Given the many ways to exploit a good live recording, not recording your set is like flushing cash down the toilet. For example, a live recording can be turned into an album and sold at your gigs. Listening back to your live set is also an excellent way to pinpoint the parts of your set that need improvement, a sort of musical biofeedback tool. Of course, not every live set you record will be worth keeping, but if you don't come prepared to make the recording, there's no telling what you'll miss.
STEREO MIX VS. MULTITRACK
There are two ways to record your set: as a stereo mix direct out of the house mixer or as a multitrack recording. Recording the stereo mix is by far the simplest way to capture your live performance. However, individual instrument levels cannot be adjusted in the stereo mix. Although you can make global tone and level adjustments with a skillful mastering job, it's a case of “what you hear is what you get” when your set is recorded as a stereo mix. On the other hand, a multitrack recording, though a much more involved operation, will allow you to control the tone and level of each individual instrument through a studio mixing board after the fact. Consequently, you can achieve a much better-sounding mix from a live multitrack recording than you ever could from a live stereo recording.
Recording to a multitrack and a stereo mix simultaneously is ideal because it provides a backup should one of the systems fail. The stereo mix also serves as a quick reference mix that can be easily copied and passed out to band members for review, sidestepping the need to immediately jump into the studio to mix down the multitrack.
You can employ any good digital stereo recording device to record the stereo mix. A DAT recorder (such as the classic Panasonic SV-3700) or a stand-alone audio CD recorder (such as the HHB CDR-830) are both fine choices. Portability (such as that provided by the diminutive Sony PCM-M1 DAT recorder) is a big plus but not a requirement. When carrying your recorder from gig to gig, treat it with care because the recording mechanisms of these devices can be knocked out of alignment, causing the gear to malfunction (often resulting in digital errors in your recording). Stay away from MiniDisc if your goal is to make a high-fidelity audio CD. MiniDisc recorders employ a compression algorithm that does not store full-bandwidth audio, making MiniDisc audio inferior to the 16-bit, 44.1kHz audio of a standard audio CD. Also, make sure that your recording media is longer than the duration of your set. Because most bands play for less than 60 minutes, a 90-minute DAT tape or an 80-minute CD-R should provide plenty of extra time at both ends.
Most P.A. or house mixers have a dedicated tape out on RCA jacks, offering a consumer line-level (-10dBV) output of the mixer's main out. If your recording device has RCA jacks, the tape out is just the ticket. However, if you're using a device with only XLR connections, you should look for a professional line-level (+4dBu) output. Although the mixer's main out is likely of this type, it's probably being used to feed the club's sound system. If you have no other option but to use the tape out, then use a converter (such as the Rolls MB15 ProMatch) to change the consumer line-level signal to a professional line-level signal. Be prepared for whatever connections you encounter by packing plenty of adapters and carry cables that are long enough to stash your recorder in a safe corner, away from unsteady surfaces.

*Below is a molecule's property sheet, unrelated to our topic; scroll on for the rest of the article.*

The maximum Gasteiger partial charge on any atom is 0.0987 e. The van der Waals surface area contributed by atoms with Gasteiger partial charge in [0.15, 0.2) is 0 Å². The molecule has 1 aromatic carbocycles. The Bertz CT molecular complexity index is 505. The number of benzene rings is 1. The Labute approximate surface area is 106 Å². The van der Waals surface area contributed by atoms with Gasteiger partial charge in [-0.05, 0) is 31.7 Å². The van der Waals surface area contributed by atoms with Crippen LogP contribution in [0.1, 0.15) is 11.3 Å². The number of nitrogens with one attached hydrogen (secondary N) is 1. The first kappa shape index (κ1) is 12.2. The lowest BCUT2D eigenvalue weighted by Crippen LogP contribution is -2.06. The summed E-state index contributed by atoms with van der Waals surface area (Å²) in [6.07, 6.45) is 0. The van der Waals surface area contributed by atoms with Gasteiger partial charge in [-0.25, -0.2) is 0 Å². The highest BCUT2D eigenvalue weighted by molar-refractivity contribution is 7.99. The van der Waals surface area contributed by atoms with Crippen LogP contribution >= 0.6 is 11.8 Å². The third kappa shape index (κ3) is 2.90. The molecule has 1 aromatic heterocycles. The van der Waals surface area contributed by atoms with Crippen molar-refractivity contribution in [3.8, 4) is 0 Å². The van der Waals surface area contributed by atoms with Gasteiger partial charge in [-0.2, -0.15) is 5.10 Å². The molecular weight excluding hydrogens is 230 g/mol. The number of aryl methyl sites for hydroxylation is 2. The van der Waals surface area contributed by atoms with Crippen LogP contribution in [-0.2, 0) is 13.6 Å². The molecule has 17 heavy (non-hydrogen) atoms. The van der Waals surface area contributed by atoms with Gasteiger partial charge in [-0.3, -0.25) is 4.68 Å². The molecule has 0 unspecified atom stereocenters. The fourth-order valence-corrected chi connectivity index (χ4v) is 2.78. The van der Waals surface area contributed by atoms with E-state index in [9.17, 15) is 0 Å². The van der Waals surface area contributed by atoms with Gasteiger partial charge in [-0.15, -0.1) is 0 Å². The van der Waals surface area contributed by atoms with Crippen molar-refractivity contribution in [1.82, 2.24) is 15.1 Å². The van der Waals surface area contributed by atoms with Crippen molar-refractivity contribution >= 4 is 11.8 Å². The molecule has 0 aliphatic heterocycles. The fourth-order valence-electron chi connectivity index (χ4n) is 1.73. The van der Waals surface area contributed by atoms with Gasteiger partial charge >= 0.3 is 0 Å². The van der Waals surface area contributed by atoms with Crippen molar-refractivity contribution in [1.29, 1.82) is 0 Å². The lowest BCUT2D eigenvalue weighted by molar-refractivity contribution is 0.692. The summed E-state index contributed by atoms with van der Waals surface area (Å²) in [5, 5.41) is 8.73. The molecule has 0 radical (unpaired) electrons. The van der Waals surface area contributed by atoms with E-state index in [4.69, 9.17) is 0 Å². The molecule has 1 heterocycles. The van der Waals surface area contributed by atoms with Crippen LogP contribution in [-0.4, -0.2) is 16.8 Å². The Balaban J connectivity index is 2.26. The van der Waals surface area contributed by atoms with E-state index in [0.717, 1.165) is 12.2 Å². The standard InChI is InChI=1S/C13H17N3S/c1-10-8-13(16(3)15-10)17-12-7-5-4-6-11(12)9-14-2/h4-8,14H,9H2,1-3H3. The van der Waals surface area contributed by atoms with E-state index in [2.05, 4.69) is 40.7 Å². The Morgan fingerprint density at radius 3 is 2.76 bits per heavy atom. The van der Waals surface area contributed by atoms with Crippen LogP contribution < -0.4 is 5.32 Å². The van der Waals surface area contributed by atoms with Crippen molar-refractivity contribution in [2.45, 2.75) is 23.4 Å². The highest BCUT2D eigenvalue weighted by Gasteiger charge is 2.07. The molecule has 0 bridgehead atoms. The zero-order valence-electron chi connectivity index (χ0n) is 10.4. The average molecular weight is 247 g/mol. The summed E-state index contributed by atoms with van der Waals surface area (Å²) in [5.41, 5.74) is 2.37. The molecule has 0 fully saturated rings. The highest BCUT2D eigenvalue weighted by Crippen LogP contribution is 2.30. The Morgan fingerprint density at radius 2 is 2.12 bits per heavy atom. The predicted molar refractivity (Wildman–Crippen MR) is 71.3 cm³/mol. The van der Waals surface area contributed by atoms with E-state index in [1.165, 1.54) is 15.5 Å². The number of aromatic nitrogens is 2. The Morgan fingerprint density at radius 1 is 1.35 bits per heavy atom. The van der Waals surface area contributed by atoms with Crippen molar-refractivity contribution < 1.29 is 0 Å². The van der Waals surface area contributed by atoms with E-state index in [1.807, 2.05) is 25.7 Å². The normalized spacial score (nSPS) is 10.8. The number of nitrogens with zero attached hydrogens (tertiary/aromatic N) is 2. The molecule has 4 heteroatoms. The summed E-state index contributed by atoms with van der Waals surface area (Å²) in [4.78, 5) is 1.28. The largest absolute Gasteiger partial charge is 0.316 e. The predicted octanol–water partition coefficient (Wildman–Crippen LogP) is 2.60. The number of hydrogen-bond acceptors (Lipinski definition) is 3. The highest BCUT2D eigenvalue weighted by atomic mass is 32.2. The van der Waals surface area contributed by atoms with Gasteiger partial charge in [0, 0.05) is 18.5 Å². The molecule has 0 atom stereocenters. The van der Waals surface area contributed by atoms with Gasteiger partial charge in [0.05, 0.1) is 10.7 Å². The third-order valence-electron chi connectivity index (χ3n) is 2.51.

You can also use a variety of multitrack recording devices to record your live show. This includes everything from an inexpensive, used Alesis “blackface” ADAT to a fully loaded, top-of-the-line Mackie HDR24/96. The multitrack recorder that's best for your band will have enough tracks to record every player without breaking the bank. If your band is small (such as a trio), an 8-track recorder will get the job done, but if your band is a symphony orchestra waiting to happen, a 24-track recorder will be more appropriate.
Not every house mixer will have the necessary connections to make a proper multitrack recording. Ideally, each channel of the mixing board should have a direct out that can be connected to your multi-track recorder on a channel-by-channel basis. On a mixer that does not have direct out jacks, there are usually buses available so you can submix the channels down to stereo stems (for example, a stereo drum mix, stereo background vocals and so on). Stereo stems won't give you as much control in the mix as individual tracks, but they're better than nothing.
As with a stereo recording device, all of the same commonsense rules apply to a multitrack recorder. Pack plenty of snakes with different ends (stay away from adapters when running multitrack cables to reduce the possibility of connector noise building up cumulatively across the tracks), and make sure that your cables are long enough to set up the multi-track in an out-of-the-way corner. Check that your multitrack tape is long enough to record the entire show or, if you're using a disk-based system, that there's plenty of hard-drive space available at the session's selected sample rate and bit depth.
Plenty of wonderful performers gig week after week without an album to their name. Generally, this is because recording a studio album requires ample amounts of cash and time — which always seem to be in short supply. Making a live recording is, without a doubt, the quickest way to producing a full-length album. Even if it's only for reference, learning to record your set is time well spent.